Review of Donny’s Day   1 comment

My review of Donny’s Day, a short run with Brandon Berntson

Donny Daniels once stole an ancient book from an equally ancient hermit whom some in his small town called a sorcerer. The 14-year old athlete and his kid brother, Dallas, took it out one night and he opened it, to find words written in blood, blood that was not human. Donny, apparently mesmerized by the ancient tome, did not heed his brother’s cries as Dallas was mauled and bloodied by the beings that rose hungry, to feed. Donny put on his running shoes a couple years later and left behind the whispers of folk who surmised he had killed young Dallas, and the bloody shoe prints he saw in his dreams awake and asleep. Donny ran, and kept running, from the memories and visions and dreams, leaving behind him a trail of bloody footprints wherever he stopped for a spell. Were there demons following in his wake, or had he become the demon of his dreams, guilt destroying his own chances at happiness, love, safe respite, not giving him a day of peace.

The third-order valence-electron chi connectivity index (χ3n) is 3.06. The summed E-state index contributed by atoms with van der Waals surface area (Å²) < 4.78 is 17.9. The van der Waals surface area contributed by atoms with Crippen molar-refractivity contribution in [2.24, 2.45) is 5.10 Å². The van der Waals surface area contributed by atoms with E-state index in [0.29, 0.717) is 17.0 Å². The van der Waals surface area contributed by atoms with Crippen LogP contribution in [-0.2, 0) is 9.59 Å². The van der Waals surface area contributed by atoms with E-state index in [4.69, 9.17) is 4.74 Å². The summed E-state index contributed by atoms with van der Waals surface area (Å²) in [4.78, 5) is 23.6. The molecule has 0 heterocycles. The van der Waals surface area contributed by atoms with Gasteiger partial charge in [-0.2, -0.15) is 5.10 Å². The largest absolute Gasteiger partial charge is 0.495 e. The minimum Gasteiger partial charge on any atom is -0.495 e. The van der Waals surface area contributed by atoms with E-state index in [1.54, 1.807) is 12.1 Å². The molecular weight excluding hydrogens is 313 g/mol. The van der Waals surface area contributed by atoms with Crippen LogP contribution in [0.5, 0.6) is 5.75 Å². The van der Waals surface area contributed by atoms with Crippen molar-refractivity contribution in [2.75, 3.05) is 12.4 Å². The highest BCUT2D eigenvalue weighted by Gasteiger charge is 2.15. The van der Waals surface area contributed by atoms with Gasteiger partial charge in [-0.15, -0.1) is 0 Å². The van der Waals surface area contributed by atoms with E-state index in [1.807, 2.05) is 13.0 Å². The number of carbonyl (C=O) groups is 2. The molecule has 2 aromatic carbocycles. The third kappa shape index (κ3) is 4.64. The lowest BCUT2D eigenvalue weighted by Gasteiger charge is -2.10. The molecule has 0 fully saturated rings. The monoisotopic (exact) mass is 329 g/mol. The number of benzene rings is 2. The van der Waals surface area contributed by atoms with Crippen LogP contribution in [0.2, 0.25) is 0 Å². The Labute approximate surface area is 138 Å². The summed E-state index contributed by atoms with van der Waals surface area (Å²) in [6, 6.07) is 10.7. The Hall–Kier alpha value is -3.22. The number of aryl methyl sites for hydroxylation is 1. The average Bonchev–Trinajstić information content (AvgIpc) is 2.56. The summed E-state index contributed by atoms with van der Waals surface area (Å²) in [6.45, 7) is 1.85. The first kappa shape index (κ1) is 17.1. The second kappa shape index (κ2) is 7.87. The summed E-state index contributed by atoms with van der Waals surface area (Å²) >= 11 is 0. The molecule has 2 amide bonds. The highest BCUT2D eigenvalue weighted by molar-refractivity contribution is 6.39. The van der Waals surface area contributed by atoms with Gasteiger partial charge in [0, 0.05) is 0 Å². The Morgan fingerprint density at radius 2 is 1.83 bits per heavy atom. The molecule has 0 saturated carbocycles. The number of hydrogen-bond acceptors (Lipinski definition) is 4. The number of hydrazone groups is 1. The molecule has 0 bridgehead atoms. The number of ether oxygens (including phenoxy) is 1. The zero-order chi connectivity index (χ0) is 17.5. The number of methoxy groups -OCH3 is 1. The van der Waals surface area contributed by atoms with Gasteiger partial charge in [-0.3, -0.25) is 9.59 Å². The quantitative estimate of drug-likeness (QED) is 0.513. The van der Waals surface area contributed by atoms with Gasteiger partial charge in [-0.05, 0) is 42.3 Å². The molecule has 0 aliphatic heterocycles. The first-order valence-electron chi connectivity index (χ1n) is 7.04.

The story is brief, with each scene in the 55 pages offering visceral, sensual impact. One flinches when Donny opens a closet door and one feels with Donny his need to run from the creatures that haunt his dreams and follow him into wakefulness. This reader ponders whether Donny is acting out his own destruction imposed upon him by the loosing of the ancient demons, or whether the demons follow in his wake and directly effect the horrific deeds that daily keep him on the run. Much of the story is related in back-story and several transitions are abrupt, but perhaps the intent is to instill in the reader the confusion and sense of urgency Donny experiences as each day he wakes from a dream made manifest, and understand his need to escape the bloody violence that follows in his wake, keeping him on the run.

The visceral imagery and psychological ambiguity through Donny’s Day call to mind the early work of Ray Bradbury, as in his October Country tales. The visual and sensory images further evoke in-your-face horror films. The author, Brandon Berntson is definitely a writer to watch, and run with.

Donny’s Day, by Brandon Berntson, is available in ebook and paperback from the publisher, Damnation Books

Review © 2010 Kate Sender


Posted September 6, 2010 by Kate2World in Writing

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